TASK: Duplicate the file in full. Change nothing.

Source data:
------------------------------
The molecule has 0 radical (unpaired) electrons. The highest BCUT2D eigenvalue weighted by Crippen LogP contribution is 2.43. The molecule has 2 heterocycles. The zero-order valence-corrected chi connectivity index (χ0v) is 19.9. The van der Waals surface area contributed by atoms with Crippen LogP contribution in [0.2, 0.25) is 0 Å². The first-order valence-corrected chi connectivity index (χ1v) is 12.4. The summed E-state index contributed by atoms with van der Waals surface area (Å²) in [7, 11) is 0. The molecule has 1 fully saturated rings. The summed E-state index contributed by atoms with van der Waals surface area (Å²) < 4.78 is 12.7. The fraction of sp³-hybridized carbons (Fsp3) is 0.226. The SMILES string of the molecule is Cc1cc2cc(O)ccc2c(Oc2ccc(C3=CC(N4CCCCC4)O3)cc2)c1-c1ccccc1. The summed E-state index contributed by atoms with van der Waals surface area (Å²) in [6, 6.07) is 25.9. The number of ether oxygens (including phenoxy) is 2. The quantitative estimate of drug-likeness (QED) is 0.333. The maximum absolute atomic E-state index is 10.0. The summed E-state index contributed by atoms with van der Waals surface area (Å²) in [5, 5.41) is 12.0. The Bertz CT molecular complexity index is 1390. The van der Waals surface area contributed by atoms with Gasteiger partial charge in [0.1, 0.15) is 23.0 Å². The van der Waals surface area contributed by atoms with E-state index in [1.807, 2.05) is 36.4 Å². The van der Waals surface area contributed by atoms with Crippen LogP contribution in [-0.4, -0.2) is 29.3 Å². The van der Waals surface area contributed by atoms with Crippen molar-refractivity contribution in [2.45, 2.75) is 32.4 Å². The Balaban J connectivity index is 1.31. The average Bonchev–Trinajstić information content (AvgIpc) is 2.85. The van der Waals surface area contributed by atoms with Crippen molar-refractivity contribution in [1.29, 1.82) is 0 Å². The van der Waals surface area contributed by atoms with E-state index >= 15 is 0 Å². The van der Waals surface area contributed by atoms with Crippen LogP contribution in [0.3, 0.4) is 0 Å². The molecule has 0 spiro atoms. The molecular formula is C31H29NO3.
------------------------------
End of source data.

The molecule has 0 radical (unpaired) electrons. The highest BCUT2D eigenvalue weighted by Crippen LogP contribution is 2.43. The molecule has 2 heterocycles. The zero-order valence-corrected chi connectivity index (χ0v) is 19.9. The van der Waals surface area contributed by atoms with Crippen LogP contribution in [0.2, 0.25) is 0 Å². The first-order valence-corrected chi connectivity index (χ1v) is 12.4. The summed E-state index contributed by atoms with van der Waals surface area (Å²) in [7, 11) is 0. The molecule has 1 fully saturated rings. The summed E-state index contributed by atoms with van der Waals surface area (Å²) < 4.78 is 12.7. The fraction of sp³-hybridized carbons (Fsp3) is 0.226. The SMILES string of the molecule is Cc1cc2cc(O)ccc2c(Oc2ccc(C3=CC(N4CCCCC4)O3)cc2)c1-c1ccccc1. The summed E-state index contributed by atoms with van der Waals surface area (Å²) in [6, 6.07) is 25.9. The number of ether oxygens (including phenoxy) is 2. The quantitative estimate of drug-likeness (QED) is 0.333. The maximum absolute atomic E-state index is 10.0. The summed E-state index contributed by atoms with van der Waals surface area (Å²) in [5, 5.41) is 12.0. The Bertz CT molecular complexity index is 1390. The van der Waals surface area contributed by atoms with Gasteiger partial charge in [0.1, 0.15) is 23.0 Å². The van der Waals surface area contributed by atoms with E-state index in [1.807, 2.05) is 36.4 Å². The van der Waals surface area contributed by atoms with Crippen LogP contribution in [-0.4, -0.2) is 29.3 Å². The van der Waals surface area contributed by atoms with Crippen molar-refractivity contribution in [2.45, 2.75) is 32.4 Å². The Balaban J connectivity index is 1.31. The average Bonchev–Trinajstić information content (AvgIpc) is 2.85. The van der Waals surface area contributed by atoms with Crippen molar-refractivity contribution in [1.29, 1.82) is 0 Å². The van der Waals surface area contributed by atoms with E-state index >= 15 is 0 Å². The van der Waals surface area contributed by atoms with Crippen LogP contribution in [0.3, 0.4) is 0 Å². The molecule has 0 spiro atoms. The molecular formula is C31H29NO3.